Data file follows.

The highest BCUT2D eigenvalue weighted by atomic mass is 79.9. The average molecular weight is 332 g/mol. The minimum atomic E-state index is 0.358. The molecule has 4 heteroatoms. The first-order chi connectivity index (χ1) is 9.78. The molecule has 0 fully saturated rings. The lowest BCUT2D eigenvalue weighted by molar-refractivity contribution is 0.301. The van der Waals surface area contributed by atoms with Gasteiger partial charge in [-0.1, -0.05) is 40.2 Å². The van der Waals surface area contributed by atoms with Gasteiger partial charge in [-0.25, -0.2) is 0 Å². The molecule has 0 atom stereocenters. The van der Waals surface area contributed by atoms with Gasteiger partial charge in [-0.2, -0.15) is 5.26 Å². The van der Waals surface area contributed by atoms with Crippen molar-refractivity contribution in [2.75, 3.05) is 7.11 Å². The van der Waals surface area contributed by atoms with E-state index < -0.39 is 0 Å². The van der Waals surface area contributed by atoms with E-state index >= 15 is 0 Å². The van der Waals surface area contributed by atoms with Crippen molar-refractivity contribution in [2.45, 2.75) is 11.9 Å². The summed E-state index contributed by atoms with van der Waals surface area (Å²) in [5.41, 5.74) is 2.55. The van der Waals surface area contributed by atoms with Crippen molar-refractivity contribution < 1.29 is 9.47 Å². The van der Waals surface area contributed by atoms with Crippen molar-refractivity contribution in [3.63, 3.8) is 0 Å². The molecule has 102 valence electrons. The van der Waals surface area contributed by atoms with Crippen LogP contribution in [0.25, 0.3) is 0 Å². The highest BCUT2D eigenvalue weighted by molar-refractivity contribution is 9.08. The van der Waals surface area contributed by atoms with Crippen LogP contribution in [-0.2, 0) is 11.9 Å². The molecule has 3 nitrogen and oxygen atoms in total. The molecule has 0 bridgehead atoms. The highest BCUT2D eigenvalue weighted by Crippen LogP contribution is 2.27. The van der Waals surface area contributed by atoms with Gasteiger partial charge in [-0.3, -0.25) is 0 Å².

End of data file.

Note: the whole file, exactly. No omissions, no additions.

The highest BCUT2D eigenvalue weighted by atomic mass is 79.9. The average molecular weight is 332 g/mol. The minimum atomic E-state index is 0.358. The molecule has 4 heteroatoms. The first-order chi connectivity index (χ1) is 9.78. The molecule has 0 fully saturated rings. The lowest BCUT2D eigenvalue weighted by molar-refractivity contribution is 0.301. The van der Waals surface area contributed by atoms with Gasteiger partial charge in [-0.1, -0.05) is 40.2 Å². The van der Waals surface area contributed by atoms with Gasteiger partial charge in [-0.25, -0.2) is 0 Å². The molecule has 0 atom stereocenters. The van der Waals surface area contributed by atoms with Gasteiger partial charge in [-0.2, -0.15) is 5.26 Å². The van der Waals surface area contributed by atoms with Crippen molar-refractivity contribution in [2.75, 3.05) is 7.11 Å². The van der Waals surface area contributed by atoms with E-state index < -0.39 is 0 Å². The van der Waals surface area contributed by atoms with E-state index >= 15 is 0 Å². The van der Waals surface area contributed by atoms with Crippen molar-refractivity contribution in [2.45, 2.75) is 11.9 Å². The summed E-state index contributed by atoms with van der Waals surface area (Å²) in [5.41, 5.74) is 2.55. The van der Waals surface area contributed by atoms with Crippen molar-refractivity contribution < 1.29 is 9.47 Å². The van der Waals surface area contributed by atoms with Crippen molar-refractivity contribution in [3.63, 3.8) is 0 Å². The molecule has 102 valence electrons. The van der Waals surface area contributed by atoms with Crippen LogP contribution in [0.25, 0.3) is 0 Å². The highest BCUT2D eigenvalue weighted by molar-refractivity contribution is 9.08. The van der Waals surface area contributed by atoms with Crippen LogP contribution in [-0.2, 0) is 11.9 Å². The molecule has 3 nitrogen and oxygen atoms in total. The molecule has 0 bridgehead atoms. The highest BCUT2D eigenvalue weighted by Crippen LogP contribution is 2.27. The van der Waals surface area contributed by atoms with Gasteiger partial charge in [-0.3, -0.25) is 0 Å².